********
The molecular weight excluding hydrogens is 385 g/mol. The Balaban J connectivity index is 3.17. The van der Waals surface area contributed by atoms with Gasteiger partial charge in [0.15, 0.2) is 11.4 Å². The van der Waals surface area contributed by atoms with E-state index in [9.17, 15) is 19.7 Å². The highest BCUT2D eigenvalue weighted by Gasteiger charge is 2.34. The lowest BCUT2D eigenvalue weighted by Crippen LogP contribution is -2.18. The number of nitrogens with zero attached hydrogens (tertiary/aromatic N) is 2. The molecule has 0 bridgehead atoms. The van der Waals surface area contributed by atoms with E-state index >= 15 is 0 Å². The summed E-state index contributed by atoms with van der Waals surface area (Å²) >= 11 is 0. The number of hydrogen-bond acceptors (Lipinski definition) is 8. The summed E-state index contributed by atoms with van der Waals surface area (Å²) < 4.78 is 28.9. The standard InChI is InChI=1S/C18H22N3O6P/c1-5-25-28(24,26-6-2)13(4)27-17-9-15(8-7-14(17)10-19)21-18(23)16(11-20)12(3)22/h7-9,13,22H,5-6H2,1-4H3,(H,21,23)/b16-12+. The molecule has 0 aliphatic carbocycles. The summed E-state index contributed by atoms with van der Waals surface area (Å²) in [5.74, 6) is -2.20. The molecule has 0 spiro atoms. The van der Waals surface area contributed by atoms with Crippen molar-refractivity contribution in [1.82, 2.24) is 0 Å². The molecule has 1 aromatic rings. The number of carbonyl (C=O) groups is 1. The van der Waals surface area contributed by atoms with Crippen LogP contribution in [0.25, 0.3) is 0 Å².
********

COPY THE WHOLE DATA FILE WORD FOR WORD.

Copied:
The molecular weight excluding hydrogens is 385 g/mol. The Balaban J connectivity index is 3.17. The van der Waals surface area contributed by atoms with Gasteiger partial charge in [0.15, 0.2) is 11.4 Å². The van der Waals surface area contributed by atoms with E-state index in [9.17, 15) is 19.7 Å². The highest BCUT2D eigenvalue weighted by Gasteiger charge is 2.34. The lowest BCUT2D eigenvalue weighted by Crippen LogP contribution is -2.18. The number of nitrogens with zero attached hydrogens (tertiary/aromatic N) is 2. The molecule has 0 bridgehead atoms. The van der Waals surface area contributed by atoms with E-state index >= 15 is 0 Å². The summed E-state index contributed by atoms with van der Waals surface area (Å²) >= 11 is 0. The number of hydrogen-bond acceptors (Lipinski definition) is 8. The summed E-state index contributed by atoms with van der Waals surface area (Å²) < 4.78 is 28.9. The standard InChI is InChI=1S/C18H22N3O6P/c1-5-25-28(24,26-6-2)13(4)27-17-9-15(8-7-14(17)10-19)21-18(23)16(11-20)12(3)22/h7-9,13,22H,5-6H2,1-4H3,(H,21,23)/b16-12+. The molecule has 0 aliphatic carbocycles. The summed E-state index contributed by atoms with van der Waals surface area (Å²) in [5.74, 6) is -2.20. The molecule has 0 spiro atoms. The van der Waals surface area contributed by atoms with Crippen molar-refractivity contribution in [1.82, 2.24) is 0 Å². The molecule has 1 aromatic rings. The number of carbonyl (C=O) groups is 1. The van der Waals surface area contributed by atoms with Crippen LogP contribution in [0.25, 0.3) is 0 Å².